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Two weeks ago, the Bulls were playing a rare home game in the month of February when they were suddenly subjected to a new and foreign sound. It was quiet. It was midway through the third quarter, and we could hear not only the squeak of shoes on the court but the echo of those squeaks reverberating off the ceiling of the United Center. It wasn't really silent in the stadium but it was quiet--silence of a very peculiar sort. There were times, in the old Chicago Stadium, when the crowd would be almost utterly still; one could hear shoes squeaking on the court from the highest rafters. Yet those were usually the anxious moments when things were not going well for the Bulls, just before the crowd erupted into boos--or, of course, just before Michael Jordan converted a steal into a thunderous slam dunk. This new silence at the Center had a completely different feel to it. There was the murmur of conversation, for one thing, but it wasn't the loud murmur of a busy restaurant; rather, it was the quiet murmur of a bridge club just after the hands have been dealt out.

Keep in mind, the Bulls were more than 20 points up at the time and the night's opponents were the hated Detroit Pistons. How times have changed for the Bulls since they moved across Madison from the Stadium to the Center. What once was cause for the most raucous celebration was now a ho-hum night on the town.

Scottie Pippen made a steal, dribbled upcourt, and shot a nifty backspin pass ahead through traffic to Toni Kukoc; the ball hopped up into his lap like a friendly dog. Kukoc jammed it through the hoop, putting the Bulls up 75-49, and that roused the crowd for a few moments. But then it was back to discussing the day's events, getting up-to-date with old friends, completing that business deal we'd been talking about.

It's unclear which is more responsible, the Bulls' diminished fortunes or their vacuous new arena, but there's a blase new attitude the fans have for basketball in Chicago. Part of it must be the Center, which has a sterile, pristine quality to it--the stadium equivalent of a new-car smell. One of our editors was telling us that he went to the Center for the first time, bought his peanuts outside as usual, went in, took his seat--and found he didn't want to crack the peanuts open. Where were the shells to go? On the floor was out of the question. We've heard other people describe the Center as an airline terminal and as a Lincoln Center for sports, valid comparisons when fans are sometimes welcomed by a string quartet or a smooth-jazz combo.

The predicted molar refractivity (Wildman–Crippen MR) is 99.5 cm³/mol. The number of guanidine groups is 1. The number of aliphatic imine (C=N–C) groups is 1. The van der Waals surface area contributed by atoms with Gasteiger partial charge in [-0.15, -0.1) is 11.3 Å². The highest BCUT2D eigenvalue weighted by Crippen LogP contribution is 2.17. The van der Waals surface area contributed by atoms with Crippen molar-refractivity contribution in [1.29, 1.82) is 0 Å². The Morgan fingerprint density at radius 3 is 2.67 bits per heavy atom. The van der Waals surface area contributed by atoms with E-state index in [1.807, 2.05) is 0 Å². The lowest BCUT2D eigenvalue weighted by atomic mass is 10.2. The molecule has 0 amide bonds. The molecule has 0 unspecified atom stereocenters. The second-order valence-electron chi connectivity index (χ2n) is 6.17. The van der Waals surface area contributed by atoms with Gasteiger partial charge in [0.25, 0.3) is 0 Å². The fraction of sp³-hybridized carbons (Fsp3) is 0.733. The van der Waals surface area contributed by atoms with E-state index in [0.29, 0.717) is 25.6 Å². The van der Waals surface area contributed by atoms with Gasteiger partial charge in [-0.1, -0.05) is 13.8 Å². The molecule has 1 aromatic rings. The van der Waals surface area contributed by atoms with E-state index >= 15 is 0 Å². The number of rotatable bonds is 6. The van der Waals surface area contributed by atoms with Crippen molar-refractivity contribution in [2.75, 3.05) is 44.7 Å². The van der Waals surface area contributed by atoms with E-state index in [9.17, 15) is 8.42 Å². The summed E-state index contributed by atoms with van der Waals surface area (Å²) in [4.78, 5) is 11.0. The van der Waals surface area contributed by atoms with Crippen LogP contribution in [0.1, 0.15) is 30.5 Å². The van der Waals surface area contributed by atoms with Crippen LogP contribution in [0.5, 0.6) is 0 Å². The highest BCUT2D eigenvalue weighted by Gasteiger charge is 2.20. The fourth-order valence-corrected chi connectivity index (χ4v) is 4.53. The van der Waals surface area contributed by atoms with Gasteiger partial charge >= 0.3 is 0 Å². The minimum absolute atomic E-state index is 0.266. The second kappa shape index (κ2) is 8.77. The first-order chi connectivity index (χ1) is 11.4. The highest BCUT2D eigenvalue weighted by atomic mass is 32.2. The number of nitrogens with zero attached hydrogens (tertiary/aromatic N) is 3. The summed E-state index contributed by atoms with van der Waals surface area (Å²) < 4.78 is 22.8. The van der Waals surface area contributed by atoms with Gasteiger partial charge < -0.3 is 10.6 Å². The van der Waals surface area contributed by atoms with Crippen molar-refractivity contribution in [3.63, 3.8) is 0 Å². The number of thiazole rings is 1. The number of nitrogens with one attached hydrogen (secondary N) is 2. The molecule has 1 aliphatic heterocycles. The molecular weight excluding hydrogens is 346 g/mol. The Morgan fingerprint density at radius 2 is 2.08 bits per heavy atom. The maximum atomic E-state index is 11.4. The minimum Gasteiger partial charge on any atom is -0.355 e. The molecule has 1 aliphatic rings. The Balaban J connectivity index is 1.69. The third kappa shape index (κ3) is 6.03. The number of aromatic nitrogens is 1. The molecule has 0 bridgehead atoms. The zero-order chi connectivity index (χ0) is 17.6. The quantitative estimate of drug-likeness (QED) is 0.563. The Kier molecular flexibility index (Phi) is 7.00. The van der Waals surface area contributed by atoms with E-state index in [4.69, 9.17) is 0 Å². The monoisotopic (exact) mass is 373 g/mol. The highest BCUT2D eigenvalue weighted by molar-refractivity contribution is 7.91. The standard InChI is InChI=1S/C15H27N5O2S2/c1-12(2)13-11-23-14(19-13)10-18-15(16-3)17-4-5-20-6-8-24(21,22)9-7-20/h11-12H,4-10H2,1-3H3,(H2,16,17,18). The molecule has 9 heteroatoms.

Even so, the Bulls as a team have contributed strongly to the drop in interest. They've become erratic and unpredictable, and it's no longer the unpredictability of last year's talented squad trying to keep itself together after Jordan. Rather, it's the unpredictability of the mediocre. The Bulls swamp the Orlando Magic, then lose at home to the Sacramento Kings the very same week. What's more, the Bulls as individuals have become damn near unlikable. Pippen and general manager Jerry Krause have been at war in the press, with Pippen demanding a trade. (A few months ago it would have been unthinkable that public relations for either of these two could get any worse.) New multimillion- dollar signee Ron Harper has been a bust, compared more often to Rodney McCray than to Jordan. Kukoc ought to be a popular player, but the language and his own humble personality have been barriers to fan support. Plus, while he has shown flashes of utter brilliance, he is also the most erratic player on this erratic team. Even a popular figure like B.J. Armstrong has lost his luster; a starting all-star in last year's fan voting, this year he didn't even make the squad.

Understand, the fans' new attitude is blase, not apathetic. On that night two weeks ago, friends of ours came down thinking they'd buy some scalped tickets. It was the Pistons, after all, and if the embers of this once fierce rivalry were barely glowing, then demand for tickets had to be equally cold. Yet they found scalpers sticking to a price of $50 a ticket, even 15 minutes after tip-off, so they turned around and went home. Meanwhile, the 22,000 fans inside were settling in to be quieter than the average movie audience.

Taking into account the team's fading fortunes and antiseptic arena, this cool response remains curious, because the Bulls are almost as beautiful as ever aesthetically, and more intriguing than ever as an enigma. On this night Pippen, still the team's flashiest player, was having a workmanlike game, having expended a lot of energy (to borrow a favorite Phil Jackson phrase) in attending the birth of a daughter earlier in the day. But Kukoc put on a remarkable show. The Pistons started with Rafael Addison on him. Kukoc lurked around the perimeter, either launching shots from outside or, better yet, passing inside to Will Perdue, who early in the game chewed up the mismatched Terry Mills. Mills had been shifted to center to make room at power forward for Addison. When Pippen sat down for a rest, Kukoc shifted to small forward and taught rookie Grant Hill a few lessons. Once, when Kukoc was posted up down low on Hill with their backs to the hoop, he showed Hill the ball over his left shoulder and Hill bit on the fake. Kukoc spun back to his right and slipped the ball into the basket as if he were reaching across the passenger seat to drop an envelope into a drive-up mailbox.